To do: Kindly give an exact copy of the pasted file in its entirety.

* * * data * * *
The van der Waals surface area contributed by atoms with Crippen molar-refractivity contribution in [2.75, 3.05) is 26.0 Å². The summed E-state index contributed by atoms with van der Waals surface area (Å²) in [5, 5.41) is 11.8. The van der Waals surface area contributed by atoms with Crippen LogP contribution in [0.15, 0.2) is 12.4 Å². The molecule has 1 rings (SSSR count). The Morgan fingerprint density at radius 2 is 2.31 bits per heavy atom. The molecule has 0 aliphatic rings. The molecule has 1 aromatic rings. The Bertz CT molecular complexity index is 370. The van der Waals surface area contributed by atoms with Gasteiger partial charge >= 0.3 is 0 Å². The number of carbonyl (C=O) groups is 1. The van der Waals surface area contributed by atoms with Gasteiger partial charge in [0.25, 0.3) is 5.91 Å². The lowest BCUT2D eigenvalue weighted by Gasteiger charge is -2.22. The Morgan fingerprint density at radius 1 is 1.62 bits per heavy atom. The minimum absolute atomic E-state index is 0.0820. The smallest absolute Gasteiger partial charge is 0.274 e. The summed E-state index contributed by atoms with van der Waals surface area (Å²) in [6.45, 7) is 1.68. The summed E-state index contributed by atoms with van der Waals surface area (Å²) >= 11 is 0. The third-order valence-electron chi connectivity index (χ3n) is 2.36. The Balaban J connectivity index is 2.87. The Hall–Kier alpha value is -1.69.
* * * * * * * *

The van der Waals surface area contributed by atoms with Crippen molar-refractivity contribution in [2.75, 3.05) is 26.0 Å². The summed E-state index contributed by atoms with van der Waals surface area (Å²) in [5, 5.41) is 11.8. The van der Waals surface area contributed by atoms with Crippen LogP contribution in [0.15, 0.2) is 12.4 Å². The molecule has 1 rings (SSSR count). The Morgan fingerprint density at radius 2 is 2.31 bits per heavy atom. The molecule has 0 aliphatic rings. The molecule has 1 aromatic rings. The Bertz CT molecular complexity index is 370. The van der Waals surface area contributed by atoms with Gasteiger partial charge >= 0.3 is 0 Å². The number of carbonyl (C=O) groups is 1. The van der Waals surface area contributed by atoms with Gasteiger partial charge in [0.25, 0.3) is 5.91 Å². The lowest BCUT2D eigenvalue weighted by Gasteiger charge is -2.22. The Morgan fingerprint density at radius 1 is 1.62 bits per heavy atom. The minimum absolute atomic E-state index is 0.0820. The smallest absolute Gasteiger partial charge is 0.274 e. The summed E-state index contributed by atoms with van der Waals surface area (Å²) in [6.45, 7) is 1.68. The summed E-state index contributed by atoms with van der Waals surface area (Å²) >= 11 is 0. The third-order valence-electron chi connectivity index (χ3n) is 2.36. The Balaban J connectivity index is 2.87. The Hall–Kier alpha value is -1.69.